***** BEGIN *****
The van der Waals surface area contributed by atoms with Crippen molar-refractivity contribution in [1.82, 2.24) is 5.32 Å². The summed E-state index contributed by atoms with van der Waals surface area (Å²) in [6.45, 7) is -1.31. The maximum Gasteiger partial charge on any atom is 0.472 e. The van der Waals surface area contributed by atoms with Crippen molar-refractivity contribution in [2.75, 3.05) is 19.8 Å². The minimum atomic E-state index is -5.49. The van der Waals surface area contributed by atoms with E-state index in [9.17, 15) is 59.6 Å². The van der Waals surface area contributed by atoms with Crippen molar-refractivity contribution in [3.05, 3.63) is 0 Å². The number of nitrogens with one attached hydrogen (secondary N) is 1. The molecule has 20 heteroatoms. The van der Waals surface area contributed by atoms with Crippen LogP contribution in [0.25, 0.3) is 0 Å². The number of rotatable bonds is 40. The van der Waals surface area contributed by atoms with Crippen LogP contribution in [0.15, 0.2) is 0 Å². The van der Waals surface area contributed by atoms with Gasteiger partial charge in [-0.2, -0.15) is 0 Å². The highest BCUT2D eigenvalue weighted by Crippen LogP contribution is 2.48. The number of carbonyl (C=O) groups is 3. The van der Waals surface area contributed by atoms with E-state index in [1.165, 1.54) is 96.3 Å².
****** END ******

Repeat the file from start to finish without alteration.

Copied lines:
The van der Waals surface area contributed by atoms with Crippen molar-refractivity contribution in [1.82, 2.24) is 5.32 Å². The summed E-state index contributed by atoms with van der Waals surface area (Å²) in [6.45, 7) is -1.31. The maximum Gasteiger partial charge on any atom is 0.472 e. The van der Waals surface area contributed by atoms with Crippen molar-refractivity contribution in [2.75, 3.05) is 19.8 Å². The minimum atomic E-state index is -5.49. The van der Waals surface area contributed by atoms with E-state index in [9.17, 15) is 59.6 Å². The van der Waals surface area contributed by atoms with Crippen molar-refractivity contribution in [3.05, 3.63) is 0 Å². The number of nitrogens with one attached hydrogen (secondary N) is 1. The molecule has 20 heteroatoms. The van der Waals surface area contributed by atoms with Crippen LogP contribution in [0.25, 0.3) is 0 Å². The number of rotatable bonds is 40. The van der Waals surface area contributed by atoms with Crippen LogP contribution in [0.15, 0.2) is 0 Å². The van der Waals surface area contributed by atoms with Gasteiger partial charge in [-0.2, -0.15) is 0 Å². The highest BCUT2D eigenvalue weighted by Crippen LogP contribution is 2.48. The number of carbonyl (C=O) groups is 3. The van der Waals surface area contributed by atoms with E-state index in [1.165, 1.54) is 96.3 Å².